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A Simple Test to Avoid an Oil Leak Scam on Your Toyota

Here’s an informative bit on how to tell if there really is an oil leak coming from the rear main seal of your Toyota engine.

Oil Leak Scams

One of the problems of knowing whether or not you are being told the truth concerning a report of an oil leak coming from your engine is that there is little room for the owner to question its veracity. In fact, you may not have even noticed any obvious oil stains ln your driveway or garage floor, but that does not disprove an oil leak is not there. Just the possibility.

Furthermore, visible oil leakage may not occur while the vehicle is parked and the engine off because the pressure is not there to force oil past a weak seal. So, what are your options? In short, follow the motto of the great state of Missouri---“Show Me.”

Toyota Maintenance

That was the message in a recent Toyota Maintenance YouTube channel episode where the host showcases a 2010 Rav4 with nearly 195,000 miles on it that has developed an engine oil leak on top of being one of those Toyota engines known to have oil burning issues we’ve learned about earlier.

Related article: Why This Toyota Camry is Burning Oil Diagnosis

In the video, you will follow along with “Peter” as he shows how he found the leak and explains why it occurs and what you have to do in order to see that a rear main oil seal really is leaking----which is especially good to know and understand if your service tech or dealership garage may come to you with this expensive problem during a normal inspection.

That said, follow along with this very short, but informative video.

Rear Main Oil Seal Leak on 2010 Toyota RAV4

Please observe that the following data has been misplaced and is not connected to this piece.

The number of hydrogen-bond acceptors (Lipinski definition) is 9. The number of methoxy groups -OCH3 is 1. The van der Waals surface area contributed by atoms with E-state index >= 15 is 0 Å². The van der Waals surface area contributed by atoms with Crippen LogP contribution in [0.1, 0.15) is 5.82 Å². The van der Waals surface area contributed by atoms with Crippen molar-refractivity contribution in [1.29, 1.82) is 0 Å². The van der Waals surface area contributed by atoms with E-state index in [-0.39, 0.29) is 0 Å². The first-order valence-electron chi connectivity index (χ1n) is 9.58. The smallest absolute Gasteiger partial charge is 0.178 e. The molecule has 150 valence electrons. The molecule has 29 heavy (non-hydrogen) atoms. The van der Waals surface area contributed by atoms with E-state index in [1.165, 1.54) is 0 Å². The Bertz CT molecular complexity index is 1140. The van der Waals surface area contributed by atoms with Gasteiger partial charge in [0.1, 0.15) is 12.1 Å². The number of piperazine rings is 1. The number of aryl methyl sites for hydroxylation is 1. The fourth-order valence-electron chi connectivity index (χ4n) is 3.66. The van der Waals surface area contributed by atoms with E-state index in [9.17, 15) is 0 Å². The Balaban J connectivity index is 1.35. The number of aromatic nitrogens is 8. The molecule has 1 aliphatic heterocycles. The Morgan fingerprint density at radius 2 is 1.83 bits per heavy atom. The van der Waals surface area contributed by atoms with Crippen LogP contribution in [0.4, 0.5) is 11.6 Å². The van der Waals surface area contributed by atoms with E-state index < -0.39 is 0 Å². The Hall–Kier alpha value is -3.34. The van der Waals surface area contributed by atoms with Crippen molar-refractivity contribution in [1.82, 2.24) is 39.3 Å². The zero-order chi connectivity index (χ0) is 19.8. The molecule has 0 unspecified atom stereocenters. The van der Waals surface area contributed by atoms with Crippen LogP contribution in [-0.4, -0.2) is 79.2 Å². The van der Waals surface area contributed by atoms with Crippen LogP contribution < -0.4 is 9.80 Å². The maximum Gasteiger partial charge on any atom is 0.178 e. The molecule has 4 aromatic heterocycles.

And finally…

As I’ve been reminded by a few readers in the past: Yes, we do not all have the luxury of owing a car lift in our home garage that would make finding real problems and scams easier. However, when a tech or mechanic comes to you with any repair that is going to be expensive, there is really no reason why a customer cannot ask politely to be shown the problem while on THEIR lift to ascertain the truth of the situation. I’ve done this with my spouse’s car (which in case you did not know that I’m rarely allowed to touch) at her preferred dealership garage and it has never been an issue or even created an uncomfortable situation.

Related article: Scissor Lift Review for Small Garages

For additional articles about Toyota Rav4, here are a few for your consideration:

Toyota RAV4 Full Review and Common Problems Update

Toyota Rav4 Engine Warning for Used Car Shoppers

Toyota Rav4 Maintenance on the Cheap

Timothy Boyer is a Torque News automotive reporter based in Cincinnati. Experienced with early car restorations, he regularly restores older vehicles with engine modifications for improved performance. Follow Tim on Twitter at @TimBoyerWrites for daily new and used vehicle news.

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